The Tempest
The Tempest

Renée Elise Goldsberry to Star in Shakespeare in the Park’s The Tempest

The Public Theater has announced casting today for the Free Shakespeare in the Park production of Public Works’ The Tempest, a new musical adaptation with music and lyrics by Benjamin Velez, choreography by Tiffany Rea-Fisher, and directed by Obie Award winner and Director of Public Works Laurie Woolery. The production will play for a limited week-long engagement, running at The Delacorte Theater from Sunday, August 27 through Sunday, September 3.

Leading the cast will be Tony Award winner Renée Elise Goldsberry as Prospero, marking her first return to the theatrical stage since her iconic performance in the original Broadway cast of Hamilton. In addition, the cast will include Tristan André (Sebastian), Brianna Cabrera (Spirit Ancestor Lead Singer), Sabrina Cedeño (Trinculo), Anthony Chatmon II (Antonio), Jo Lampert (Ariel), Patrick O’Hare (Spirit Ancestor Lead Singer), Joel Perez (Stephano), Edwin Rivera (Spirit Ancestor Lead Singer), and Theo Stockman (Caliban).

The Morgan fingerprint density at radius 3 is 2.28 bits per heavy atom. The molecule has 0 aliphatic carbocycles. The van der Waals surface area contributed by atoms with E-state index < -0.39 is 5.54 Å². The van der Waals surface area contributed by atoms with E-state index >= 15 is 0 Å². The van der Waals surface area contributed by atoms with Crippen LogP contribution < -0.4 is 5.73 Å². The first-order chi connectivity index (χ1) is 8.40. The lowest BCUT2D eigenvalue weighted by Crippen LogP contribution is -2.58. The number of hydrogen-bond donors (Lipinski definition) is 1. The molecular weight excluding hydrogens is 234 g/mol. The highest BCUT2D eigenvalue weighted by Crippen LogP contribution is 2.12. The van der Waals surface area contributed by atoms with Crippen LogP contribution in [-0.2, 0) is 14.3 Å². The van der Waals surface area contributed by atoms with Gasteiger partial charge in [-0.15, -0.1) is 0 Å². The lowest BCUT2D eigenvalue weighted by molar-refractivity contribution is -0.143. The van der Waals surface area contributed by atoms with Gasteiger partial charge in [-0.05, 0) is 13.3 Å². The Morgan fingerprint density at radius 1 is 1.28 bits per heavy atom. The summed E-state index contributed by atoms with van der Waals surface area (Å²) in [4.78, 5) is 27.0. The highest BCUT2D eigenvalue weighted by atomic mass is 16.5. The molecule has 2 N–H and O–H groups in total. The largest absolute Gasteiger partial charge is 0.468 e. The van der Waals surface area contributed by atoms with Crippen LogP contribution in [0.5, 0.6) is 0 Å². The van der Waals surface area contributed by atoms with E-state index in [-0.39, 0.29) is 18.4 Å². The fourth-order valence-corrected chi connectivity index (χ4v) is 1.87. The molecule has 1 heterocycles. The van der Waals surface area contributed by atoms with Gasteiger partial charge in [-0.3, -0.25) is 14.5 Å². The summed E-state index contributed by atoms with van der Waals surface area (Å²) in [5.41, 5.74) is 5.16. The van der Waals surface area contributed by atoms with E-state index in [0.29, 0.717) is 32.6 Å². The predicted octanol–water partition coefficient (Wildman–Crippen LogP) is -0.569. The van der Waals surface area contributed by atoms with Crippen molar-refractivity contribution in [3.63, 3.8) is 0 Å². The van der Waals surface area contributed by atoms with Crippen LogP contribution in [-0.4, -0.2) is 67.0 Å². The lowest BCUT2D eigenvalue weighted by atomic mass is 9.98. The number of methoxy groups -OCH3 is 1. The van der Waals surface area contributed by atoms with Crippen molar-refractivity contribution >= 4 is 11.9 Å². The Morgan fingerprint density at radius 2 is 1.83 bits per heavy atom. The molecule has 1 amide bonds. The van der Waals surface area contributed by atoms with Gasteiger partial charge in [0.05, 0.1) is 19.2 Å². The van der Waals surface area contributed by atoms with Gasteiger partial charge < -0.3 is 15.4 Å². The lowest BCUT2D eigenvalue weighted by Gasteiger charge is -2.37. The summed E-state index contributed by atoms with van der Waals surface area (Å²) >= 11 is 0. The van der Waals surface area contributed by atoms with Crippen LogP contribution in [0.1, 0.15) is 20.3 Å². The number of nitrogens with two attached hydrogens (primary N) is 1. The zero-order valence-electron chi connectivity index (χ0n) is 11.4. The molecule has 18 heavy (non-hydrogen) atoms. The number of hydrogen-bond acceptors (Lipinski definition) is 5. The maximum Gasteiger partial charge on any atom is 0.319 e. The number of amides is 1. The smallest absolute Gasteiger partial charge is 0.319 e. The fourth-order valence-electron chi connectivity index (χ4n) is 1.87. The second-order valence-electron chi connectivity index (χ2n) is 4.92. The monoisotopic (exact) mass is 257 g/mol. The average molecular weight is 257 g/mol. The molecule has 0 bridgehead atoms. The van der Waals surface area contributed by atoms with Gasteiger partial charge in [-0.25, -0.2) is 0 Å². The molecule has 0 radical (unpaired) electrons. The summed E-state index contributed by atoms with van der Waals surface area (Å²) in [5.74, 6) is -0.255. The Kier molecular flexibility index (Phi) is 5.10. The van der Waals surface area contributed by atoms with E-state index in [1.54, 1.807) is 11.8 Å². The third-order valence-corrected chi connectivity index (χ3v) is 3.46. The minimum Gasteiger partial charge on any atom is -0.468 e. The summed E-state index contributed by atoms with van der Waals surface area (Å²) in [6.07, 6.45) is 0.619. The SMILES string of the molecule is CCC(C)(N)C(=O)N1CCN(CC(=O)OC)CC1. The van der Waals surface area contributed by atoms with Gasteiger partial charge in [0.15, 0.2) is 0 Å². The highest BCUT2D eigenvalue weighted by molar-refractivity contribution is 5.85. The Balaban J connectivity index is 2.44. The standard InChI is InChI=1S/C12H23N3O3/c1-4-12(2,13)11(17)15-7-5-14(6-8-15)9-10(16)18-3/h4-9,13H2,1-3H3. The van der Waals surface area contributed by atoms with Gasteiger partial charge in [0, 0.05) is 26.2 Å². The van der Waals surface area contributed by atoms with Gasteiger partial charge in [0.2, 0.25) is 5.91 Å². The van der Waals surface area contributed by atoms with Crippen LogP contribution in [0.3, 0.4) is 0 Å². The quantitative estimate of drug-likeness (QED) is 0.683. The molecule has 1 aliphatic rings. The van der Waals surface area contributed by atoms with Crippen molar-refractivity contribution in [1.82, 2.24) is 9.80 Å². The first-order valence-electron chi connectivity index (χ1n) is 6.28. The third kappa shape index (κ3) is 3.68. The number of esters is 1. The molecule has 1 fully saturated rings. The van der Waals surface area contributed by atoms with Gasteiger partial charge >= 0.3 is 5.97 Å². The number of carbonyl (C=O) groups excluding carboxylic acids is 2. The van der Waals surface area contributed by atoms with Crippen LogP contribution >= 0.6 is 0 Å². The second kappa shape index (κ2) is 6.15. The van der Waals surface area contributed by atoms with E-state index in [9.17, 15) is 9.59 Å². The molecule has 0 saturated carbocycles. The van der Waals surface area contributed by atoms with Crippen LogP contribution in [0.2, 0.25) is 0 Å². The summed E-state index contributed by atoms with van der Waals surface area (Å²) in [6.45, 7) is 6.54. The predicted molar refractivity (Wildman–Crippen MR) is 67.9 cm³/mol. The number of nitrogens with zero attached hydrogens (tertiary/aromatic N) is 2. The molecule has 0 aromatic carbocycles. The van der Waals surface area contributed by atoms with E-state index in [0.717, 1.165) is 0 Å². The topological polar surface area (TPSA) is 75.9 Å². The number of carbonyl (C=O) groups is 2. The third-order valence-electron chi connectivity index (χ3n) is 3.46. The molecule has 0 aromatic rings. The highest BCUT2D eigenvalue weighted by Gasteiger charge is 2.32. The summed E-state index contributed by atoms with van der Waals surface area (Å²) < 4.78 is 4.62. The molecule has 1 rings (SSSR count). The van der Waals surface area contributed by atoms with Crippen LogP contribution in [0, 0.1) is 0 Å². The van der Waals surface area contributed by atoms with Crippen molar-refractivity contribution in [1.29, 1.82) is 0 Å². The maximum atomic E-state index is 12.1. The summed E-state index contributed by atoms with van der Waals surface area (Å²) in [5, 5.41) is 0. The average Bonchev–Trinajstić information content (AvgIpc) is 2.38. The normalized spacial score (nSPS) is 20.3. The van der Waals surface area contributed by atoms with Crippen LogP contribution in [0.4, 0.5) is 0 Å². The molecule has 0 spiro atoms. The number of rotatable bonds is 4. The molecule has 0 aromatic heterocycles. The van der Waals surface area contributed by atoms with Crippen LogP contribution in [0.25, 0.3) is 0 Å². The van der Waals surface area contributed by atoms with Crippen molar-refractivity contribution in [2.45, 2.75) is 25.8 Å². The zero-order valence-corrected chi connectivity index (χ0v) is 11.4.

“Eleven years into the great experiment that is Public Works, we have thrived as a community, both locally and internationally, by centering our practice in joyful art making and also enduring grief and profound loss: loss of loved ones, jobs, opportunities, and milestone moments,” shared Director of Public Works Laurie Woolery. “For the past several years, we have all been living on our own desert islands wondering when the scales of justice are going to balance out. Our grief has turned to anger. But what happens when we pass anger, grief, sorrow, and grudges on to the next generation? Is it possible to heal and liberate our children from having to take up our pain? I read that if we can break generational cycles of trauma, we can heal the next hundred years. I like that invitation. This is how I found my way back to The Tempest.”

Public Works’ The Tempest will be the final Free Shakespeare in the Park production at The Delacorte Theater before it is temporarily closed for renovations to improve accessibility, audience comfort, back-of-house operations, and to re-clad the facade in reclaimed wood sourced from around New York City, thus reducing the carbon footprint of the project.

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